Fracking: if Liz Truss wants a major shale gas industry, she is 280 million years late

Fracking: if Liz Truss wants a major shale gas industry, she is 280 million years late

In some respects, the UK has been among the world’s most successful countries at taking action against climate change over the past few decades. Yet that progress could be reversed and thrown away for a few years of slightly cheaper gas for a few people, and a lot of profits for even fewer people.

That’s because new prime minister Liz Truss has pledged to overturn a 2019 ban on “fracking” for shale gas in England. It’s true that the transition to low-carbon energy was never going to be easy. But shale gas is methane, a fossil fuel with high carbon emissions, while fracking has already been trialled unsuccessfully in the UK and its re-emergence is not founded on new evidence which can materially change results. This is not an act based on data but on desperation and dogma.

The first problem is there simply isn’t enough gas. For fracking to become a large-scale viable business in the UK, a very large geological resource of shale gas is essential. The enthusiasm for shale gas trials in the UK between 2011 and 2019 was founded on government-commissioned reports from the British Geological Survey (BGS), which predicted that many tens of years worth of gas supply may exist beneath central and northern England, south-east England and central Scotland.

Annoted map of Great Britain
A map from one of the British Geological Survey’s assessment studies.
‘The Carboniferous Bowland Shale gas study: geology and resource estimation’, BGS (2013)

But such reports are explicitly speculative, and always calculate the maximum possible resource. Usually, after more detailed work, the commercially viable reserves are no more than 10% of the original estimate.

In the UK, results from exploratory drilling were mostly bad. The drilling triggered multiple small and several medium earthquakes. And to add further insult, rock samples were analysed and found to contain only small quantities of extractable gas or oil.

What gas and oil there is, is not at the same extreme underground pressures found in more successful shale fields of the US and Canada. These high pressures are a sign there is lots of easily-extractable fuel.

The idea that the UK has a similar huge potential shale gas resource assumed its shales had not already generated gas – that the potential is still to come. However, laboratory results show that gas has already been generated in these rocks in the geological past. Over millions of years, Britain’s landmass has been buried, lifted back up, buried again and eroded. This complex geological history has provided many opportunities for gas to leak away through the country’s many faults and cracks so that only the dregs remain. If the UK wants to develop a major US-style fracking industry, it is 280 million years too late.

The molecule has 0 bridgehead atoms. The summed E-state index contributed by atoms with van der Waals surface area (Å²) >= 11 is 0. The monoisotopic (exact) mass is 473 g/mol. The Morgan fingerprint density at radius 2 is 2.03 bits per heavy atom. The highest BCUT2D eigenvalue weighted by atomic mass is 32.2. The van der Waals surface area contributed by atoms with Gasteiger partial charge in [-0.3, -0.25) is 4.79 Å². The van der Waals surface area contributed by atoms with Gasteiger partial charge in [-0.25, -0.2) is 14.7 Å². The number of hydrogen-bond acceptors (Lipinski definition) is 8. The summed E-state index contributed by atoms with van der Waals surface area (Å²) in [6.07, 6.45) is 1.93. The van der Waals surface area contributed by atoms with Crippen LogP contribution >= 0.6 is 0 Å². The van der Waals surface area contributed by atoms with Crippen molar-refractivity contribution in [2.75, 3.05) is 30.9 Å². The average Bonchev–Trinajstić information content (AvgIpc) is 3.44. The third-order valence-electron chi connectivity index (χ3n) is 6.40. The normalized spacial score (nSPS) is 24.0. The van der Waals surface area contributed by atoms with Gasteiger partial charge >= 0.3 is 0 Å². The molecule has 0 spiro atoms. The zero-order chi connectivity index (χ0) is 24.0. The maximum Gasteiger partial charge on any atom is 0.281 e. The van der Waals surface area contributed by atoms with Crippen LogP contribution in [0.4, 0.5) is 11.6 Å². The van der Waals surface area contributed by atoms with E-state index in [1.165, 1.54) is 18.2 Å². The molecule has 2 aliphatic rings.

Read more:
How we discovered UK shale gas reserves are at least 80% smaller than thought


Widespread scepticism and mistrust

Even if enough gas is discovered, there is the huge challenge of bringing in specialist equipment and skilled people to do the drilling and development. To produce abundant gas for the country will require thousands of boreholes over ten years. Disposing of huge amounts of salty and radioactive wastewater represents another really big challenge.

No wonder then that the UK government is wary of stating that the agreement of local residents is needed before fracking can go ahead. Because fracking has had a difficult history in the UK, and was only ever imposed top-down by the David Cameron government, there is widespread scepticism and mistrust among the communities who have been affected by proposed drilling.

Those doubts can perhaps be converted to acceptance by prolonged dialogue, providing better information, and building up trust – but that takes years. Another option proposed by some shale developers would be to make direct cash payments to local residents and communities – up to 6% of initial revenues in some cases. The US shows that sharing the financial spoils can provide quick routes to opinion change. But strong regulation is needed to prevent shale developers from paying a community to support development, then rapidly exiting an area once the gas has been depleted, and abandoning the consequences. A fracked borehole drilled in 2019 near Preston is still not plugged.

The UK did have a lot of onshore shale oil and gas, a long time ago. But because the country has the wrong geological history, that oil and gas has long gone, flowed out along the abundant faults and fractures. American and Canadian geology is much simpler, and that’s why their shale gas is still there.

Solar and wind make cheaper electricity than gas, and methane leaks are measurably warming the world. The International Energy Agency and IPCC both state very clearly that fossil fuel production needs to decrease rapidly. Why would the UK trash its best international reputation and future world-leading clean energy industries? Fracking in the UK has multiple commercial and technical challenges which may or may not be overcome, has an immense public perception legacy to convert, and the environmentally acceptable pathway is very unclear.

The Conversation

Stuart Haszeldine receives research funding from UK research councils EPSRC and NERC, and SGN Scottish Gas Networks. Funding on hydorgen research from Horizon Europe and EPSRC. He serves on the BEIS CCUS Council and voluntariliy advises NECCUS to co-ordinate CCS developments in Scotland

source: The Conversation: Fracking: if Liz Truss wants a major shale gas industry, she is 280 million years late

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